It had been awhile since my last visit to La Ghianda and the reason for my hiatus was for no other reason than too many places to try, not enough time (we are so spoilt for food choices in Vancouver). I’ve always enjoyed visiting La Ghianda and when we went back on Saturday, we left pleased that things were as they have always been – affordable, comforting, and satisfying.

Porchetta panini

Linguine with beef cheek and potato 

The porchetta panini was loaded with pieces of pork crackling, thin slices of pork, and topped with salsa verde. Perhaps I am being particular, but I would have preferred the meat to have been warm. After indulging in many porchetta sandwiches from Meat and Bread, it was slightly disappointing to sink into cold meat.

As a carb-lover, I love the hearty servings pasta from La Ghianda, and their sister restaurant La Quercia. As usual, I found their pasta to be perfectly al dente and well seasoned. The potato was an interesting addition. Bravo!

Final Thoughts: An affordable and well-executed casual deli. You can’t go wrong with any of the three daily pastas and the generous-sized paninis will stretch your stomach to its limits.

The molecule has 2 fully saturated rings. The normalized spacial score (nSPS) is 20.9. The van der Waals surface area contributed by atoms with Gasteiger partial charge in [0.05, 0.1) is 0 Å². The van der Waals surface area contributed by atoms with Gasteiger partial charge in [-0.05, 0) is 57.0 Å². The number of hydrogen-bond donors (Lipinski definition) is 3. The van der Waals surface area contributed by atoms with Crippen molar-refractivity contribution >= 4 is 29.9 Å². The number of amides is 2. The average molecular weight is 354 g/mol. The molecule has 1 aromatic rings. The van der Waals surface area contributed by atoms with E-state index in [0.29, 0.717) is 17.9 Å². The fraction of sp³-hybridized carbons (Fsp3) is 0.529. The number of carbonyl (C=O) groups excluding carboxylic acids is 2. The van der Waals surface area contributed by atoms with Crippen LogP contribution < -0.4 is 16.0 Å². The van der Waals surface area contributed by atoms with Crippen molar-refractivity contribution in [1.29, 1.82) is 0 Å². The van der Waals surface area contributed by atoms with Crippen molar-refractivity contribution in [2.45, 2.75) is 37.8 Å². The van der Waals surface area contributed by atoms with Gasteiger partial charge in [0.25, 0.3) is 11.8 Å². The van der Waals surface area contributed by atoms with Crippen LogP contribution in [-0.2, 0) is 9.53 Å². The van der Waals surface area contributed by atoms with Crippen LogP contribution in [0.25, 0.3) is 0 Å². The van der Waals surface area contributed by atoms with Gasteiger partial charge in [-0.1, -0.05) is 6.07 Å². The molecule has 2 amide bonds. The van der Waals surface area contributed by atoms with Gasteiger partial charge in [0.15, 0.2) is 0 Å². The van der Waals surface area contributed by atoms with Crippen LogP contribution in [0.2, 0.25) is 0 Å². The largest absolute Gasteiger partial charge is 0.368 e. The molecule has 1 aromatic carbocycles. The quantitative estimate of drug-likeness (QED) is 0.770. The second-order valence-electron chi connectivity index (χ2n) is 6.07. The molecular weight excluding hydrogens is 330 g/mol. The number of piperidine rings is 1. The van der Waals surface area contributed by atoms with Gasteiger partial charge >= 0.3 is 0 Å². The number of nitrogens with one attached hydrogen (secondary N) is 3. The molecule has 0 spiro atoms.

La Ghianda on Urbanspoon

San Francisco – continued

11 Mar

I was so keen to visit Flour + Water that I made us arrive at the restaurant more than an hour before opening time. B was none too impressed but I didn’t want to miss out on the limited walk-in seating that was available (he later admitted that the meal was worth the wait). And that is how I found myself at the front of the line when the doors opened on Friday night.

Flour + Water is located in the Mission District (as it seems most good restaurants in San Francisco are) and they specialize in hand-made pasta and wood-fired pizza. We opted for the 7 course tasting menu for $60 each. Spoiler alert: everything we ate was absolutely outstanding so no running commentary is required.

1st Course: Citrus cured opah with fennel, avocado and radish.